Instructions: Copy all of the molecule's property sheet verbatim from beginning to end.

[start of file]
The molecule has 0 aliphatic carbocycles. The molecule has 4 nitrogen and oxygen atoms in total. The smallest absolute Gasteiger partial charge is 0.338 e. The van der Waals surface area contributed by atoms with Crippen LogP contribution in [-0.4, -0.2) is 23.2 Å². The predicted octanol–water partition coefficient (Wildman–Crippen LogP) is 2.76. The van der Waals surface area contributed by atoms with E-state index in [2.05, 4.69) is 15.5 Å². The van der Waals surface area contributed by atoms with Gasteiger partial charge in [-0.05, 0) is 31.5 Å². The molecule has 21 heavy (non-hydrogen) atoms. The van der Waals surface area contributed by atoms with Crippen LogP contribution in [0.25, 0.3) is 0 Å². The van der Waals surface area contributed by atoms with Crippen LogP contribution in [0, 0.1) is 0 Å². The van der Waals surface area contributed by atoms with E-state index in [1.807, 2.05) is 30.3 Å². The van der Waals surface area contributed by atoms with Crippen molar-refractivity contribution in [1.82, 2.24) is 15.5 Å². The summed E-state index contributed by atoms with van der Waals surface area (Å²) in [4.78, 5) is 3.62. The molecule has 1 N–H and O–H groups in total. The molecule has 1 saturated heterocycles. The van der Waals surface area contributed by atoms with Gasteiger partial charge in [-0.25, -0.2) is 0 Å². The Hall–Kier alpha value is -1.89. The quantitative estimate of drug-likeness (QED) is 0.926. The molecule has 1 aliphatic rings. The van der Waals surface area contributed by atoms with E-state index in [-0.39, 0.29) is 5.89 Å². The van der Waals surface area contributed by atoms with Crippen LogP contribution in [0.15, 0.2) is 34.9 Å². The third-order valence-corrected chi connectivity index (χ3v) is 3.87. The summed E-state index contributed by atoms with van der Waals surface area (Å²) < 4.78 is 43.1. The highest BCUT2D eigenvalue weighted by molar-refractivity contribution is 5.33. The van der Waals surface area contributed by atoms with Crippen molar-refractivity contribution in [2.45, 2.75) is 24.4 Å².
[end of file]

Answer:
The molecule has 0 aliphatic carbocycles. The molecule has 4 nitrogen and oxygen atoms in total. The smallest absolute Gasteiger partial charge is 0.338 e. The van der Waals surface area contributed by atoms with Crippen LogP contribution in [-0.4, -0.2) is 23.2 Å². The predicted octanol–water partition coefficient (Wildman–Crippen LogP) is 2.76. The van der Waals surface area contributed by atoms with E-state index in [2.05, 4.69) is 15.5 Å². The van der Waals surface area contributed by atoms with Gasteiger partial charge in [-0.05, 0) is 31.5 Å². The molecule has 21 heavy (non-hydrogen) atoms. The van der Waals surface area contributed by atoms with Crippen LogP contribution in [0.25, 0.3) is 0 Å². The van der Waals surface area contributed by atoms with Crippen LogP contribution in [0, 0.1) is 0 Å². The van der Waals surface area contributed by atoms with E-state index in [1.807, 2.05) is 30.3 Å². The van der Waals surface area contributed by atoms with Crippen molar-refractivity contribution in [1.82, 2.24) is 15.5 Å². The summed E-state index contributed by atoms with van der Waals surface area (Å²) in [4.78, 5) is 3.62. The molecule has 1 N–H and O–H groups in total. The molecule has 1 saturated heterocycles. The van der Waals surface area contributed by atoms with Gasteiger partial charge in [-0.25, -0.2) is 0 Å². The Hall–Kier alpha value is -1.89. The quantitative estimate of drug-likeness (QED) is 0.926. The molecule has 1 aliphatic rings. The van der Waals surface area contributed by atoms with E-state index in [-0.39, 0.29) is 5.89 Å². The van der Waals surface area contributed by atoms with Crippen LogP contribution in [0.15, 0.2) is 34.9 Å². The third-order valence-corrected chi connectivity index (χ3v) is 3.87. The summed E-state index contributed by atoms with van der Waals surface area (Å²) < 4.78 is 43.1. The highest BCUT2D eigenvalue weighted by molar-refractivity contribution is 5.33. The van der Waals surface area contributed by atoms with Crippen molar-refractivity contribution in [2.45, 2.75) is 24.4 Å².